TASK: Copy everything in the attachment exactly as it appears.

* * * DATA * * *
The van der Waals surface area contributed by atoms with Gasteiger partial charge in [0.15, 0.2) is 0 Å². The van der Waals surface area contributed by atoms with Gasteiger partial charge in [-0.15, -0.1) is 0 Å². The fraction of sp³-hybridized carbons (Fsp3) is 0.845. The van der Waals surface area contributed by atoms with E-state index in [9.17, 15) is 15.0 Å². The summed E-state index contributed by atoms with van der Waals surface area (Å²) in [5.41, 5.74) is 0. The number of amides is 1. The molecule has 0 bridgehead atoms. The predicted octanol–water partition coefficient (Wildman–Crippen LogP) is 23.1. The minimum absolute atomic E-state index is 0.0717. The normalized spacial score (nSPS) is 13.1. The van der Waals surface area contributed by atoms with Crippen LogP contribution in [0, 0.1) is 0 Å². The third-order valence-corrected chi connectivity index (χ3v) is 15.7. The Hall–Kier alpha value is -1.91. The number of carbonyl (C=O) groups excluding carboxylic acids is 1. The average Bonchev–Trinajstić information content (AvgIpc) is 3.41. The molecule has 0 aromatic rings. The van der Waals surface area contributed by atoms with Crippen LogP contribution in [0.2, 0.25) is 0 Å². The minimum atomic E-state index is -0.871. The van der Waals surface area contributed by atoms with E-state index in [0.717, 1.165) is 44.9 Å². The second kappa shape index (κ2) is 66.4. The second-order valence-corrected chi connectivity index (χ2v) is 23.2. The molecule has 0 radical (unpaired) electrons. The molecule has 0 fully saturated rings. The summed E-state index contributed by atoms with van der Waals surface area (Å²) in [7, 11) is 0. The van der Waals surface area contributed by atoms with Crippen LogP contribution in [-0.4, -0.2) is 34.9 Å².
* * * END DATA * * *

The van der Waals surface area contributed by atoms with Gasteiger partial charge in [0.15, 0.2) is 0 Å². The van der Waals surface area contributed by atoms with Gasteiger partial charge in [-0.15, -0.1) is 0 Å². The fraction of sp³-hybridized carbons (Fsp3) is 0.845. The van der Waals surface area contributed by atoms with E-state index in [9.17, 15) is 15.0 Å². The summed E-state index contributed by atoms with van der Waals surface area (Å²) in [5.41, 5.74) is 0. The number of amides is 1. The molecule has 0 bridgehead atoms. The predicted octanol–water partition coefficient (Wildman–Crippen LogP) is 23.1. The minimum absolute atomic E-state index is 0.0717. The normalized spacial score (nSPS) is 13.1. The van der Waals surface area contributed by atoms with Crippen LogP contribution in [0, 0.1) is 0 Å². The third-order valence-corrected chi connectivity index (χ3v) is 15.7. The Hall–Kier alpha value is -1.91. The number of carbonyl (C=O) groups excluding carboxylic acids is 1. The average Bonchev–Trinajstić information content (AvgIpc) is 3.41. The molecule has 0 aromatic rings. The van der Waals surface area contributed by atoms with Crippen LogP contribution in [0.2, 0.25) is 0 Å². The minimum atomic E-state index is -0.871. The van der Waals surface area contributed by atoms with E-state index in [0.717, 1.165) is 44.9 Å². The second kappa shape index (κ2) is 66.4. The second-order valence-corrected chi connectivity index (χ2v) is 23.2. The molecule has 0 radical (unpaired) electrons. The molecule has 0 fully saturated rings. The summed E-state index contributed by atoms with van der Waals surface area (Å²) in [7, 11) is 0. The van der Waals surface area contributed by atoms with Crippen LogP contribution in [-0.4, -0.2) is 34.9 Å².